Week 17 | Aimiende Negbenebor Sela of Sela Films

For week 17 of Female Founders Weekly, we interviewed Aimiende Negbenebor Sela of Sela Films. Aimiende is a Writer-Director of Nigerian descent, adopted by a Jewish-Israeli family from the Bronx. Her award-winning short films have screened at numerous festivals across the world, and her feature screenplays have placed in several competitions. Growing up as that kid glued to The Sound of Music, back in Nigeria, to the adult now dazzled by the complexity of the characters in 12 Angry Men, films have always helped Aimiende make sense of the world. As a result, her work interrogates the human condition, but with empathy; as she truly believes we all live the same lives, we’re just colored differently. Her production company, Sela Films LLC, was born out of this belief in order to help push the boundaries of innovation, inclusion, diversity and creativity with a focus on humanism. Aimiende currently resides in Los Angeles, California, with her husband and their fourteen year old Shih Tzu, Orlando.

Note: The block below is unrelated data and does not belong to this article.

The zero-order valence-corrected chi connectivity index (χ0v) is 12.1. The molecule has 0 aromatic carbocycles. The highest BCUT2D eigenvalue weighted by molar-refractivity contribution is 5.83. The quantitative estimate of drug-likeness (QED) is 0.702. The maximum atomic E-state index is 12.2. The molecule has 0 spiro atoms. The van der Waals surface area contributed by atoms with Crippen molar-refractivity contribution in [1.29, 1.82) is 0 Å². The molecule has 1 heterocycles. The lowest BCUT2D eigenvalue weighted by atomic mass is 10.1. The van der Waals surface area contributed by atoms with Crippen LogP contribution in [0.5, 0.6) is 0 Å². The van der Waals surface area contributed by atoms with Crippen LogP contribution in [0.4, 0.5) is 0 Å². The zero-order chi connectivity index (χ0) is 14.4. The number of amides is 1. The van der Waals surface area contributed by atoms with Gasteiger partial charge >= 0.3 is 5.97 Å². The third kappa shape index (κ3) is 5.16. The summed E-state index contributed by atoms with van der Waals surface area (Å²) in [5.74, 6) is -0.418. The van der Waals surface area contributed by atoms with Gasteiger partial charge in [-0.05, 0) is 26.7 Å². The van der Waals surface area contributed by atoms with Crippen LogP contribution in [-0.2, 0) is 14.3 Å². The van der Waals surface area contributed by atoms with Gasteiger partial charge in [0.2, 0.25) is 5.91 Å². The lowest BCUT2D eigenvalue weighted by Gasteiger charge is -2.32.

THE INSPIRATION: How did you get the idea for Sela Films?

Sela Films was initially created to tell a specific short story I wanted to tell, and frankly it grew from that. From the need to see more stories that are reflective of the stories, the lived experiences that I'm familiar with, the need to see people like me and those I love and care about on screen... I wanted to say "see, we're not so different after all." And, I'm grateful to get the opportunity to do that -- share stories that deal with our humanity, cause I firmly believe we all live the same lives, we're just colored differently. It’s my mantra and it guides the work we engage in at Sela Films.

THE PITCH: What is Sela Films?

Sela Films is an independent production company. We produce content ranging from music videos to films, and media that's shown via broadcast TV or on online streaming platforms.

FROM IDEA TO REALITY: Practically, how did you get started?